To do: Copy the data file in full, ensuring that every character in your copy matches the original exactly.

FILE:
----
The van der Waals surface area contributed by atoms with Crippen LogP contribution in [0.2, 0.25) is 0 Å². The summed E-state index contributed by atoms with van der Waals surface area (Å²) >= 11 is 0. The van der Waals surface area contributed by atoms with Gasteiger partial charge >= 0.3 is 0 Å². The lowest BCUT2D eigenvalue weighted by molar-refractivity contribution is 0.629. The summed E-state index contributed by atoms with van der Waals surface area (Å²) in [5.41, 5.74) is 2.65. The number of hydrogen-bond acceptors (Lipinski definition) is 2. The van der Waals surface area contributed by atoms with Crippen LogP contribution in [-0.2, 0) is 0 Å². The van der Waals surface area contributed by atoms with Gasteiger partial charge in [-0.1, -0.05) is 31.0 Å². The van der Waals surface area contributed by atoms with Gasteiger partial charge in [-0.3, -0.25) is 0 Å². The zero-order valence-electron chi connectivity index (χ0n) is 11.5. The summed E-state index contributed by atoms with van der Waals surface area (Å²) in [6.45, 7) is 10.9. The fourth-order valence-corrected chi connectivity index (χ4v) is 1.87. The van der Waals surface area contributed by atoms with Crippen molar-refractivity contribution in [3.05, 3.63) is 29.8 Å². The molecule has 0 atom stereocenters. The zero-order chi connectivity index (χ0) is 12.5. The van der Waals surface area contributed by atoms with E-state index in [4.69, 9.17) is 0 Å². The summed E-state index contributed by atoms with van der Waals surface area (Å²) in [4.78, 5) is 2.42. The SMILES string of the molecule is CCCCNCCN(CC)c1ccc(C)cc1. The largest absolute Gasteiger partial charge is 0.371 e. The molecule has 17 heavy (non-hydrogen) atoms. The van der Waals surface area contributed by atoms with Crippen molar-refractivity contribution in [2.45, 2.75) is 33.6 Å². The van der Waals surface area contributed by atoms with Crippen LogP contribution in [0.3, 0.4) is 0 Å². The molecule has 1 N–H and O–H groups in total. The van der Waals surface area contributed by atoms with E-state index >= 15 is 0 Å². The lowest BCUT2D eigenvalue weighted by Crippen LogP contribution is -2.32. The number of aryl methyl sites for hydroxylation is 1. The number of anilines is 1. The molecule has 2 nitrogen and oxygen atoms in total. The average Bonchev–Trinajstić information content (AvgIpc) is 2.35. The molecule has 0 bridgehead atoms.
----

The van der Waals surface area contributed by atoms with Crippen LogP contribution in [0.2, 0.25) is 0 Å². The summed E-state index contributed by atoms with van der Waals surface area (Å²) >= 11 is 0. The van der Waals surface area contributed by atoms with Gasteiger partial charge >= 0.3 is 0 Å². The lowest BCUT2D eigenvalue weighted by molar-refractivity contribution is 0.629. The summed E-state index contributed by atoms with van der Waals surface area (Å²) in [5.41, 5.74) is 2.65. The number of hydrogen-bond acceptors (Lipinski definition) is 2. The van der Waals surface area contributed by atoms with Crippen LogP contribution in [-0.2, 0) is 0 Å². The van der Waals surface area contributed by atoms with Gasteiger partial charge in [-0.1, -0.05) is 31.0 Å². The van der Waals surface area contributed by atoms with Gasteiger partial charge in [-0.3, -0.25) is 0 Å². The zero-order valence-electron chi connectivity index (χ0n) is 11.5. The summed E-state index contributed by atoms with van der Waals surface area (Å²) in [6.45, 7) is 10.9. The fourth-order valence-corrected chi connectivity index (χ4v) is 1.87. The van der Waals surface area contributed by atoms with Crippen molar-refractivity contribution in [3.05, 3.63) is 29.8 Å². The molecule has 0 atom stereocenters. The zero-order chi connectivity index (χ0) is 12.5. The van der Waals surface area contributed by atoms with E-state index in [4.69, 9.17) is 0 Å². The summed E-state index contributed by atoms with van der Waals surface area (Å²) in [4.78, 5) is 2.42. The SMILES string of the molecule is CCCCNCCN(CC)c1ccc(C)cc1. The largest absolute Gasteiger partial charge is 0.371 e. The molecule has 17 heavy (non-hydrogen) atoms. The van der Waals surface area contributed by atoms with Crippen molar-refractivity contribution in [2.45, 2.75) is 33.6 Å². The van der Waals surface area contributed by atoms with Crippen LogP contribution in [0.3, 0.4) is 0 Å². The molecule has 1 N–H and O–H groups in total. The van der Waals surface area contributed by atoms with E-state index >= 15 is 0 Å². The lowest BCUT2D eigenvalue weighted by Crippen LogP contribution is -2.32. The number of aryl methyl sites for hydroxylation is 1. The number of anilines is 1. The molecule has 2 nitrogen and oxygen atoms in total. The average Bonchev–Trinajstić information content (AvgIpc) is 2.35. The molecule has 0 bridgehead atoms.